A trip back in time: Hovander Park Manor

When someone thinks of a park it normally doesn’t include a farm full of animals and a house so old my great great grandmother could have lived there. Yet, that is exactly what I encountered when entering Whatcom County’s Hovander Park.

As I approached the park a sense of calm instantly came over me. Golden wheat lined the entire roadway and guided my way as I entered into the reminisces of this historical world.

Walking into the park by myself I became instantly overwhelmed with memories. Although I had never been to this area before I felt at home. Growing up in Logan, Utah the scenes of the park took me back to my childhood. Everyday I woke up glancing out my window to a red horse barn placed on top of a giant field of wheat. And as I looked around in the park that’s all I could see.

Scarf and flower found next to a family picnic

After dealing with my semi-overwhelming flood of memories I began to see the park for what it really was, a huge family estate. It almost seems ridiculous that at one point a family owned that much land. About 350 acres to be exact.

For those like me who knew nothing about the history of the park or the family manor I was lucky enough to stumble upon one of their guided tours. This not only thought me about the manor but the once famous Hovander family.

A Victorian home clearly built with highly suffocated taste for the time, it would be amazing to live in the house even now. Rooms upon rooms leave enough space for an average family of four, plus a few dozen of their friends.

Paying the small price for a tour of the grounds gave a different perspective to the Victorian buildings around me. Being only one out five people in the group on a Saturday afternoon, I was surprised the park wasn’t a bouncing tourist destination. Glancing around to the four strangers around me it was also obvious I was the youngest one there, by at least two decades.

According to the tour guide, Ted, and the Whatcom County Parks and Recreation website the manor and all buildings in the park were completed in 1903. Built by a Swedish pioneer family who migrated just before the gold rush, the house held couple Hakan and Lousia plus their six children. Establishing their wealth in Sweden, the Hovander’s owned a large mansion in Stockholm and replicated their new Northwest home off their original estate.

Looking around the slightly creepy yet beautiful home it was clear that no detail was missed. It was truly as though someone was living in it while we toured. Beds still placed in rooms made with quilted blankets. A dress hung over a sewing table ready for its finishing touches. The lives of the family that once lived there loomed over me.

For a historical buff like myself I thought the best part would be the house. As I exited the grand doors of the manor I looked to my left and was greeted with pure joy.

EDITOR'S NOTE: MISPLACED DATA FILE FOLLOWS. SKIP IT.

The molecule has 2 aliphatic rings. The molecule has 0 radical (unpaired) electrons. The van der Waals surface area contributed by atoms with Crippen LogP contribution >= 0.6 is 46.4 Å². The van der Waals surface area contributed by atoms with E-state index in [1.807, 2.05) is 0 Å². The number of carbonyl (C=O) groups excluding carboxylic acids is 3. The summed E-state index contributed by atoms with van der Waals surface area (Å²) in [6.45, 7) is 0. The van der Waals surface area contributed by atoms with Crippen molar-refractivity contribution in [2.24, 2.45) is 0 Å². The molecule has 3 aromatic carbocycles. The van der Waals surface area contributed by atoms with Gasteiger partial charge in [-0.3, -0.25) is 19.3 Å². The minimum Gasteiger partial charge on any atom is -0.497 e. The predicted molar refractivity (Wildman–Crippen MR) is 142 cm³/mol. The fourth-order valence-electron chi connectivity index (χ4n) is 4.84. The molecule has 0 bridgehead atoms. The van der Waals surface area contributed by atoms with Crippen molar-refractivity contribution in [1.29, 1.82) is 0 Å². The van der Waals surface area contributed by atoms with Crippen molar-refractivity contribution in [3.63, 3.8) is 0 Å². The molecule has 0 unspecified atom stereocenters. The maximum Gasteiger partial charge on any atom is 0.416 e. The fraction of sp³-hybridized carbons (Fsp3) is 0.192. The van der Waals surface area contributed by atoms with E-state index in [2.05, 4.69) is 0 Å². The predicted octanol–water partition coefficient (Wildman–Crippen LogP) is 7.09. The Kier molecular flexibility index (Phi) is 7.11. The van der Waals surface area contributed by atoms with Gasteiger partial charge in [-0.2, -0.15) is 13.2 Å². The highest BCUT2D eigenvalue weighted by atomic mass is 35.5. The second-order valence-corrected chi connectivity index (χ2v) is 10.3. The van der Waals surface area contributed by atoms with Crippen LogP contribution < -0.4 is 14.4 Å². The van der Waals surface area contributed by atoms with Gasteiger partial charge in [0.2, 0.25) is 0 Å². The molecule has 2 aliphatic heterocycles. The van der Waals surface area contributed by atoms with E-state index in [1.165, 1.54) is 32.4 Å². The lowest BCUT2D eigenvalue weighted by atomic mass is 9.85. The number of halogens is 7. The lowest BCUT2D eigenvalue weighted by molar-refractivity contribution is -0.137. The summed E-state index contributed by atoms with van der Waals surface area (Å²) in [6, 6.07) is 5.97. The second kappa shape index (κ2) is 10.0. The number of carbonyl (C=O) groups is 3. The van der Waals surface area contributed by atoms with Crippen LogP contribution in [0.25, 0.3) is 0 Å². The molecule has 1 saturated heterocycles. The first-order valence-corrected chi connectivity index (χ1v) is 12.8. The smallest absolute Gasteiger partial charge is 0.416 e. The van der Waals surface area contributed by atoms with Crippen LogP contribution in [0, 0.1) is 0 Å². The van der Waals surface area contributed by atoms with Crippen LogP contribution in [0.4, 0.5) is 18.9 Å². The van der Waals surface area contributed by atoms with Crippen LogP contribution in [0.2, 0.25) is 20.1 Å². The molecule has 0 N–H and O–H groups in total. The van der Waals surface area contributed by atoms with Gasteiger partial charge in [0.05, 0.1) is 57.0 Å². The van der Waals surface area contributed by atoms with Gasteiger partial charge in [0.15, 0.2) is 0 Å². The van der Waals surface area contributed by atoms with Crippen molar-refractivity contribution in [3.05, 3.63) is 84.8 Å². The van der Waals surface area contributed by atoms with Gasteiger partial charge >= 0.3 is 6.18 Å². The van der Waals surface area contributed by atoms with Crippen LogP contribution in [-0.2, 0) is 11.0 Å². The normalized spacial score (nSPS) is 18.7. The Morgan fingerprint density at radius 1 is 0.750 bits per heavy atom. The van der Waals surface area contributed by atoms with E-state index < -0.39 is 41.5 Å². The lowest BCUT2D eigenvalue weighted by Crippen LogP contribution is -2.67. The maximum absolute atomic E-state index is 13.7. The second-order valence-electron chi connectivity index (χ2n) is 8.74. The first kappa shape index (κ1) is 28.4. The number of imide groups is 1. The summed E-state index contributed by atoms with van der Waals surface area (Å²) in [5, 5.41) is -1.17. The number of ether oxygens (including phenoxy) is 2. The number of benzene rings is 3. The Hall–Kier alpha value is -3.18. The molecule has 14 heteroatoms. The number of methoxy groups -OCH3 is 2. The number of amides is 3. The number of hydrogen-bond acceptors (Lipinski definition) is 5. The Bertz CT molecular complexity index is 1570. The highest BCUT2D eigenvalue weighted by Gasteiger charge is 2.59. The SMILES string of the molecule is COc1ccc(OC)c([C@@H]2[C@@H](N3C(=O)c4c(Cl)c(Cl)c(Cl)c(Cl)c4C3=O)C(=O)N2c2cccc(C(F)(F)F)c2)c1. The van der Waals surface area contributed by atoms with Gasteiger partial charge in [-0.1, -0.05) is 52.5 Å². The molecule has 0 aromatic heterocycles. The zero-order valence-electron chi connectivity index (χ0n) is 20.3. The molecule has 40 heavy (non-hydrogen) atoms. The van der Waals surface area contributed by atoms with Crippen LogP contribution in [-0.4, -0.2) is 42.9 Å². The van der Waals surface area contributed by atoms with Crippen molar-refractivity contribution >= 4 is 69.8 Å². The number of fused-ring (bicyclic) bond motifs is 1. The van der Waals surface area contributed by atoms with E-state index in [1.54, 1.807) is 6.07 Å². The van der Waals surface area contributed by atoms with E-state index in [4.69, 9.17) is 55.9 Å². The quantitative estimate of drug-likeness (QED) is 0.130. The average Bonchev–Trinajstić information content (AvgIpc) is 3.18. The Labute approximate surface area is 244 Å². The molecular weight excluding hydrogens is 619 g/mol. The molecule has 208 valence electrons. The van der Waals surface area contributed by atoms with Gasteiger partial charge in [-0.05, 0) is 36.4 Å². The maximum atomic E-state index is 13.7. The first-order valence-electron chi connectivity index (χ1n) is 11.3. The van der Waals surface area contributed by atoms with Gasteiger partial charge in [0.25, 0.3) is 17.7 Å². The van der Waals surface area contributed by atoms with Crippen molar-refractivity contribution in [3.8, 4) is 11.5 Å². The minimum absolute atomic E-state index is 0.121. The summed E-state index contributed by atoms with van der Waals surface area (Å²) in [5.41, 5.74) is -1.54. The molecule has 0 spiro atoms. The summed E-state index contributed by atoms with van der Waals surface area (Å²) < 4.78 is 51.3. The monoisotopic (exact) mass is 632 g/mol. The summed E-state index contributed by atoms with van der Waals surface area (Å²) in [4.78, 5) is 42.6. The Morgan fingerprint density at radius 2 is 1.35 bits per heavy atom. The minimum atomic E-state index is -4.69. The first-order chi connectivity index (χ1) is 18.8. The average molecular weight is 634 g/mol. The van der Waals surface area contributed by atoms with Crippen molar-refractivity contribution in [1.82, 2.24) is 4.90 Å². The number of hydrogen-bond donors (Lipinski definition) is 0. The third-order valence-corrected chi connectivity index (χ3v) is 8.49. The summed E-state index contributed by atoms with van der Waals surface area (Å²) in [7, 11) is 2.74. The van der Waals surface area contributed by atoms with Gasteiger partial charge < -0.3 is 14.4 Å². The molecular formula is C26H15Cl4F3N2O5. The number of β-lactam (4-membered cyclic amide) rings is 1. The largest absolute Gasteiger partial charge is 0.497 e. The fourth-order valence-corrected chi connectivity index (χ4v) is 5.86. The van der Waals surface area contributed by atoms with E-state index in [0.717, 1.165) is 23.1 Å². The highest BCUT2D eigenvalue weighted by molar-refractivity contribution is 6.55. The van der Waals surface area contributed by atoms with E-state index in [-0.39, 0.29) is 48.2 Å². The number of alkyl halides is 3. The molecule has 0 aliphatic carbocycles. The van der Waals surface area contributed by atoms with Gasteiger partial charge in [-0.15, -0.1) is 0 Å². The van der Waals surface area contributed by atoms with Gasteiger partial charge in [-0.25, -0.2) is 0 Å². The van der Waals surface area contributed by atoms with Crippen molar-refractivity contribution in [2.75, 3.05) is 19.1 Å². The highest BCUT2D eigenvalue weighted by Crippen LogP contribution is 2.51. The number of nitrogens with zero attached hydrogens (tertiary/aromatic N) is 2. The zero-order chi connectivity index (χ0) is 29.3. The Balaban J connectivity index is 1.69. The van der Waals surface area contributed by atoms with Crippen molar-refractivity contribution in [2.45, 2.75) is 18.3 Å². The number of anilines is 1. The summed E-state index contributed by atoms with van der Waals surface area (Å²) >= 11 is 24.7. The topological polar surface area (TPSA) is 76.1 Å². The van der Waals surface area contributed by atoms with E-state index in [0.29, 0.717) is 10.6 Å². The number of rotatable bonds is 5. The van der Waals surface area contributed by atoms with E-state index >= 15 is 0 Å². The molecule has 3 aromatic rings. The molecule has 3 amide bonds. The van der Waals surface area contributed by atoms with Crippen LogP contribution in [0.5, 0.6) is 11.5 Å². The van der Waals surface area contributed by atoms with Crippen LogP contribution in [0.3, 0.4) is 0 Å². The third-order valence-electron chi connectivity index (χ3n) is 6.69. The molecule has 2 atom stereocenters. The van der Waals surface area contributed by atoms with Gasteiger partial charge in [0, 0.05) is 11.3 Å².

A mini goat was frolicking through the tall grass along with five sheep in tow. Little did I know, that estate also included a petting zoo. Although I had to battle my way around 50 children and their families to get a close up look at the animals, it was well worth it.

The most popular animal in the petting zoo eats food given to him from park feeders

It was clear the obvious attraction was the mini goat that was more like a circus performer. Jumping and running around no child under five could take their eyes away. A turn of events from the historical tour, as it was very clear I was the oldest one surrounding the goat by a decade.

As I reluctantly walked away, I discovered the dozens of animals the park houses. There are over 20 animals wondering around the park at one time according to the Whatcom County Parks and Recreation website. That does not include the actual wildlife that also wonders around the park.

Looking around I saw multiple rabbits and chickens I couldn’t help but take pictures, 50 to be exact.

One of the 20 birds cared for in Hovander Park

After taking in the whole park it was clear to me why the manor wasn’t filled with people yearning to learn about history. The park is really meant for families. Dozen of picnics were happening around me. Each with a better platter than the next.

It reminded me of every traditional American movie ever made. Families eat picnics together on the weekends next to a farm. It gave me comfort.

Molly Roely, mom of two, said she brings her kids here every weekend. “I notice a lot of the same families come back a few times during the summer. It’s a tradition for us at this point.”

Like Roely I feel the draw to Hovander, a picturesque place only 15 minutes away. As I left the park I felt reluctant. I knew I had found my new comfort spot and a place where I can come back to my roots. All I could think was, “I’ll be back next week.”


History of Hovander House: https://apps2.whatcomcounty.us/parks/hovander/pdf/hovander-house-brochure.pdf

Whatcom County Parks and Recreation: http://www.co.whatcom.wa.us/1957/Hovander-Homestead-Park

Archives West: http://archiveswest.orbiscascade.org/ark:/80444/xv78668

Molly Roely: (503) 833–2053

Tour Guide Office: (360) 384–3444

Target publication: Whatcom Go

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